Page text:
Research Paper About Gay Marriage

and allowed same-sex couples to be treated as married for all federal tax purposes, as long as they were legally married in a state that recognized their marriage.In 2015, the court went further, establishing via their decision in ” (PDF), Brookings Senior Fellow Adam Looney, along with Robin Fisher and Geof Gee at the Treasury Department Office of Tax Analysis, examine data from jointly-filed tax returns to provide the first analysis of marriage patterns of same-sex couples in the years immediately following the significant Supreme Court rulings.The fact that both parents have a biological connection to the child would increase the likelihood that the parents would identify with the child and be willing to sacrifice for that child, and it would reduce the likelihood that either parent would abuse the child. " Elizabeth Marquardt reports that children of divorce often report similar feelings about their non-custodial parent, usually the father. If same-sex civil marriage becomes common, most same-sex couples with children would be lesbian couples.

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“This wage gap between male and female same-sex couples partially reflects factors that are obvious in the data, like the concentration of male couples in higher-cost areas, and the much larger share of female couples with child care responsibilities,” Looney says.

“But those factors—or others, like education or occupation—are unlikely to explain all of the remaining wage gap, which most economists attribute to a combination of labor market discrimination and a wage penalty for taking time out of the labor market for child-rearing or for part-time work.” The Supreme Court rulings culminated a period of rapid changes in the legal recognition and rights of same-sex couples.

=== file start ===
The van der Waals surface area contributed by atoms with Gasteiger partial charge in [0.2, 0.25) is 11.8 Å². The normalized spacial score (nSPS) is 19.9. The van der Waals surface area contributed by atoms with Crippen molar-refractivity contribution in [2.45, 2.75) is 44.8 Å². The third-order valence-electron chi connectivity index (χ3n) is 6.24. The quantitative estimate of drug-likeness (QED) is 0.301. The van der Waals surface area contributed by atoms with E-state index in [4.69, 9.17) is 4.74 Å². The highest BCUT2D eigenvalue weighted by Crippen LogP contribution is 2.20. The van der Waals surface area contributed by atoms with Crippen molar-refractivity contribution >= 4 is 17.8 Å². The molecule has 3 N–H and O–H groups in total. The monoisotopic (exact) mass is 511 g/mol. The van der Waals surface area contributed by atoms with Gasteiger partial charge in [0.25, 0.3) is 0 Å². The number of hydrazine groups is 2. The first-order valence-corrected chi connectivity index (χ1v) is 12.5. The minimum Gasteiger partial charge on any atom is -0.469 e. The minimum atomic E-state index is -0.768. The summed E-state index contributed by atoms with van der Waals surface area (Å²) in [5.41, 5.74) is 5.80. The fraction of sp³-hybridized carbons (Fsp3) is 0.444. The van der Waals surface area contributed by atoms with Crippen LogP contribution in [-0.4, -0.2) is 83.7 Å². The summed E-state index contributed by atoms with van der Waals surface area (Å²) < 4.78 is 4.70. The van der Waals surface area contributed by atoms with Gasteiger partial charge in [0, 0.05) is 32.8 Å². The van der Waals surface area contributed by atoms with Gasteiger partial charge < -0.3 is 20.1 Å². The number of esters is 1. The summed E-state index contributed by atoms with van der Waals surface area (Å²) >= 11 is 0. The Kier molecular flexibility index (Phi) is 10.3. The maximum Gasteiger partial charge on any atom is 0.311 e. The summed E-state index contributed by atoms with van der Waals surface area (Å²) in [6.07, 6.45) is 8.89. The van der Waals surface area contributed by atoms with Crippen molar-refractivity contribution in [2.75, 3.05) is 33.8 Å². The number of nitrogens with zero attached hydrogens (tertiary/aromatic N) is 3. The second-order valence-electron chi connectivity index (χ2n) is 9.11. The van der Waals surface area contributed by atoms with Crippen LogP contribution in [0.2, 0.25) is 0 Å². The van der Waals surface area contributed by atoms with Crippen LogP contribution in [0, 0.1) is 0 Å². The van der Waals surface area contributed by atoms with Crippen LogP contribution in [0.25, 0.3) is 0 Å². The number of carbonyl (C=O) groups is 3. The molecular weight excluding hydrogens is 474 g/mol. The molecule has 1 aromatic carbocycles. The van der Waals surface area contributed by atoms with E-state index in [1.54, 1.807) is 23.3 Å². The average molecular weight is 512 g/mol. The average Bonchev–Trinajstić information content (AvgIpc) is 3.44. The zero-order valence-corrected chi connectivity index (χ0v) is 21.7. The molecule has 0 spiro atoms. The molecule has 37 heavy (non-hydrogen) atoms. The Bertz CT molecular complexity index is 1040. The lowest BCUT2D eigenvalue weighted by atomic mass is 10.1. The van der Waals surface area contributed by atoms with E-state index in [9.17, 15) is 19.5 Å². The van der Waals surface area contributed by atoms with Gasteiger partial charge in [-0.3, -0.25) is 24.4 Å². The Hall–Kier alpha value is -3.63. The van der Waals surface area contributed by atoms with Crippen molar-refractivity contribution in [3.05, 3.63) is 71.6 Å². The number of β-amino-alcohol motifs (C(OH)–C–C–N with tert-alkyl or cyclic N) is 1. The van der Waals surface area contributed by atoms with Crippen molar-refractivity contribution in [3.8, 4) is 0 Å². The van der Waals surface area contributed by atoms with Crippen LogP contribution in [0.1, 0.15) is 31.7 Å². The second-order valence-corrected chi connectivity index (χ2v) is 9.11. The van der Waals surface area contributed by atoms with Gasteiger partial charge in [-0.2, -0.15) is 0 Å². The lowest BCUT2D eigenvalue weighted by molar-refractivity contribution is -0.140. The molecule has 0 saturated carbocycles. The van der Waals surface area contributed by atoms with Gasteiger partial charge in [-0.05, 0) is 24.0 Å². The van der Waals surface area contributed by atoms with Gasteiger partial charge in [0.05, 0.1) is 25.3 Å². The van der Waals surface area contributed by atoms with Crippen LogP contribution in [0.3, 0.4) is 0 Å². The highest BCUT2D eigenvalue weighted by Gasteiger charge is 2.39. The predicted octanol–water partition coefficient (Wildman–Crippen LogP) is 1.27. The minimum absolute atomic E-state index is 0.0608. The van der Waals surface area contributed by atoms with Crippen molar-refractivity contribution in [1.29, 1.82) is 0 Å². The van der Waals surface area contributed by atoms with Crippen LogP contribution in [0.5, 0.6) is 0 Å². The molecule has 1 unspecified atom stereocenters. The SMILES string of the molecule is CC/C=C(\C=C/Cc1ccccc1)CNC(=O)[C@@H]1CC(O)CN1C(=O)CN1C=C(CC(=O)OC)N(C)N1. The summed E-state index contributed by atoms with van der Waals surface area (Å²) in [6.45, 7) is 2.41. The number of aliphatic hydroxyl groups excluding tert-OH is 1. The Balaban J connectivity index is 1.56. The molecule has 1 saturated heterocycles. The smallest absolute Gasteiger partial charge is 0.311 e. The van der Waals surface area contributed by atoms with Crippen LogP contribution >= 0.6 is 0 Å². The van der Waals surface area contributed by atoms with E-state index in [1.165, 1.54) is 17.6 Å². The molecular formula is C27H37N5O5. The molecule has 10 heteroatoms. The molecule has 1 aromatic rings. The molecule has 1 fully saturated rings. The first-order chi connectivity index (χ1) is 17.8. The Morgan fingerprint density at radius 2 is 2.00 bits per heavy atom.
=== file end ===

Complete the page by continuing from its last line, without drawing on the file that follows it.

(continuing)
Statisticians, demographers, and social scientists are still trying to catch up.

It was not until 2014 that the Census Bureau statistics counted same-sex married couples as co-habituating partners.

Figure 1 compares the number of same-sex filers by state of residence in 2013—the year of the decision—with those filing jointly in 2015 when same-sex marriage was recognized nationwide.

The states are grouped according to the year same-sex marriages was legalized in that state—either by a state-specific action in 2013 or 2014, or by default after the decision in 2015.

The blue bars in states where same-sex marriage was not legal until 2014 or 2015 represent joint filers that were married in a state other than their state of residence (that is: they got married in a state where same-sex marriage legal in 2013, but lived permanently in another state).

In general, overall rates of same-sex filing in 2015 were highest in states that had legalized same-sex marriage prior to 2013 or in 2013.

In states that had not legalized same-sex marriage until 2015, rates were relatively lower up to and including the year 2015.

The percentage increase in same-sex filing, however, was relatively high in those states.


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